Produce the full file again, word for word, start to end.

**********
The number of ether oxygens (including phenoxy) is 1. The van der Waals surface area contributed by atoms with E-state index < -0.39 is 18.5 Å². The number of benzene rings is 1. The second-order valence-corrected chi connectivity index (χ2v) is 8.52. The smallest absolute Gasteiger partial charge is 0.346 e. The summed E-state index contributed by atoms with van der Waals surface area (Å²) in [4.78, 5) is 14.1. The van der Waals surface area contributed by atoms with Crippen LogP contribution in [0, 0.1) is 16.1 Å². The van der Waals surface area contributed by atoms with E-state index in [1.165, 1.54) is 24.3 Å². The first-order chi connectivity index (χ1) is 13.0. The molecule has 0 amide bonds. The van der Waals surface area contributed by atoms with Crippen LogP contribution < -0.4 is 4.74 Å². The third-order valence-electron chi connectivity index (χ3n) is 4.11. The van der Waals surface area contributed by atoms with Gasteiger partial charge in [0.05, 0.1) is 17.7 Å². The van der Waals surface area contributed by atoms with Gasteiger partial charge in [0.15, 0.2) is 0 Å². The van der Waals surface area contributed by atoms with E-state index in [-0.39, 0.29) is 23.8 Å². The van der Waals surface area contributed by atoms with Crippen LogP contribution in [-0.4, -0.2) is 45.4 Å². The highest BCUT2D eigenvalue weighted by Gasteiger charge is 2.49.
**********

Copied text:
The number of ether oxygens (including phenoxy) is 1. The van der Waals surface area contributed by atoms with E-state index < -0.39 is 18.5 Å². The number of benzene rings is 1. The second-order valence-corrected chi connectivity index (χ2v) is 8.52. The smallest absolute Gasteiger partial charge is 0.346 e. The summed E-state index contributed by atoms with van der Waals surface area (Å²) in [4.78, 5) is 14.1. The van der Waals surface area contributed by atoms with Crippen LogP contribution in [0, 0.1) is 16.1 Å². The van der Waals surface area contributed by atoms with E-state index in [1.165, 1.54) is 24.3 Å². The first-order chi connectivity index (χ1) is 13.0. The molecule has 0 amide bonds. The van der Waals surface area contributed by atoms with Crippen LogP contribution < -0.4 is 4.74 Å². The third-order valence-electron chi connectivity index (χ3n) is 4.11. The van der Waals surface area contributed by atoms with Gasteiger partial charge in [0.05, 0.1) is 17.7 Å². The van der Waals surface area contributed by atoms with Gasteiger partial charge in [0.15, 0.2) is 0 Å². The van der Waals surface area contributed by atoms with E-state index in [-0.39, 0.29) is 23.8 Å². The van der Waals surface area contributed by atoms with Crippen LogP contribution in [-0.4, -0.2) is 45.4 Å². The highest BCUT2D eigenvalue weighted by Gasteiger charge is 2.49.